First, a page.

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Readings in English Prose of the Nineteenth Century, Volumen3
Raymond Macdonald Alden
Vista completa - 1917
admiration Aspasia beauty believe better Bishop of Beauvais Bossuet Boswell Cæsar called carbonic acid Catharine character Charles Lamb Coleridge criticism culture Dashkof death divine Domrémy dreams earth Edinburgh Review English essay eternal eyes fact faith fancy feel Fontanges genius give Greek hand heart heaven hero honour human idea intellect James Boswell kind knowledge labour language Leigh Hunt less light literature living look Lucullus Macbeth manner matter means Milton mind moral nature never night noble object once opium Othello passion perfection perhaps Pericles person philosophy pleasure poem poet poetic poetry poor present protoplasm Puritan reader religion religious round seems sense Shakespeare soul speak spirit strange sweet taste thee things thou thought tion true truth Universe Voltaire whole words worship write
Página 481 - For ye shall go out with joy, and be led forth with peace: the mountains and the hills shall break forth before you into singing, and all the trees of the field shall clap their hands.
Página 16 - ... reveals itself in the balance or reconciliation of opposite or discordant qualities: of sameness, with difference; of the general, with the concrete; the idea, with the image; the individual, with the representative; the sense of novelty and freshness, with old and familiar objects...
Página 546 - Wilt thou upon the high and giddy mast Seal up the ship-boy's eyes, and rock his brains In cradle of the rude imperious surge ; And in the visitation of the winds, Who take the ruffian billows by the top, Curling their monstrous heads, and hanging them With deafning clamours in the slippery clouds, That, with the hurly, death itself awakes ? Canst thou, O partial sleep!
Página 62 - Come back into memory, like as thou wert in the dayspring of thy fancies, with hope like a fiery column before thee — the dark pillar not yet turned — Samuel Taylor Coleridge — Logician, Metaphysician, Bard ! — How have I seen the casual passer through the Cloisters stand still, entranced with admiration (while he weighed the disproportion between the speech and the garb of the young Mirandula), to hear thee unfold, in thy deep and sweet intonations, the mysteries of Jamblichus...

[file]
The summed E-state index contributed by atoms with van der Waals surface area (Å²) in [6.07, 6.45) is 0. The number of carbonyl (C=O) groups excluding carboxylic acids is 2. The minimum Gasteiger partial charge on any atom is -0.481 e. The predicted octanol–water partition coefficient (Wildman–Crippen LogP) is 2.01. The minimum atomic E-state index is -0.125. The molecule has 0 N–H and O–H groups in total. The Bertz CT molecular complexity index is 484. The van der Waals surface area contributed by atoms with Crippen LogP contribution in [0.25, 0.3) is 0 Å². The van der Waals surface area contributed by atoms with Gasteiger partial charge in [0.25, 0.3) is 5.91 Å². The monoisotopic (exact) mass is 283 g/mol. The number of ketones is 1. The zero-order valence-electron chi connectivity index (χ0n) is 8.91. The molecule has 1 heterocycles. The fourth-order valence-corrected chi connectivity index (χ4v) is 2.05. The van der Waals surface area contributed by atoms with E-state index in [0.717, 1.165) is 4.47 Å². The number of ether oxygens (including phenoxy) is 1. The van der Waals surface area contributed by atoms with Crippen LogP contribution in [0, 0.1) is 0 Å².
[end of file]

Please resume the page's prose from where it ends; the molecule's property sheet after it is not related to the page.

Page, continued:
Página 329 - Made for our searching: yes, in spite of all, Some shape of beauty moves away the pall From our dark spirits. Such the sun, the moon, Trees old and young, sprouting a shady boon For simple sheep ; and such are daffodils With the green world they live in; and clear rills That for themselves a cooling covert make 'Gainst the hot season; the mid-forest brake, Rich with a sprinkling of fair musk-rose blooms. And such too is the grandeur of the dooms We have imagined for the mighty dead; All lovely tales...
Página 546 - Horatio, what a wounded name, Things standing thus unknown, shall live behind me. If thou didst ever hold me in thy heart, Absent thee from felicity awhile, And in this harsh world draw thy breath in pain, To tell my story.
Página 273 - The father shall be divided against the son, and the son against the father; the mother against the daughter, and the daughter against the mother; the mother in law against her daughter in law, and the daughter in law against her mother in law.
Página 62 - Bard! — How have I seen the casual passer through the Cloisters stand still, entranced with admiration (while he weighed the disproportion between the speech and the garb of the young Mirandula), to hear thee unfold, in thy deep and sweet intonations, the mysteries of Jamblichus, or Plotinus (for even in those years thou waxedst not pale at such philosophic draughts), or reciting Homer in his Greek, or Pindar— —while the walls of the old Grey Friars re-echoed to the accents of the inspired...
Página 90 - ... swine, or indeed of any other animal, might be cooked (burnt, as they called it) without the necessity of consuming a whole house to dress it. Then first began the rude form of a gridiron. Roasting by the string or spit came in a century or two later; I forget in whose dynasty. By such slow degrees, concludes the manuscript, do the most useful, and seemingly the most obvious, arts make their way among mankind.
Página 259 - If they were unacquainted with the works of philosophers and poets, they were deeply read in the oracles of God. If their names were not found in the registers of heralds, they felt assured that they were recorded in the Book of Life. If their steps were not accompanied by a splendid train of menials, legions of ministering angels had charge over them.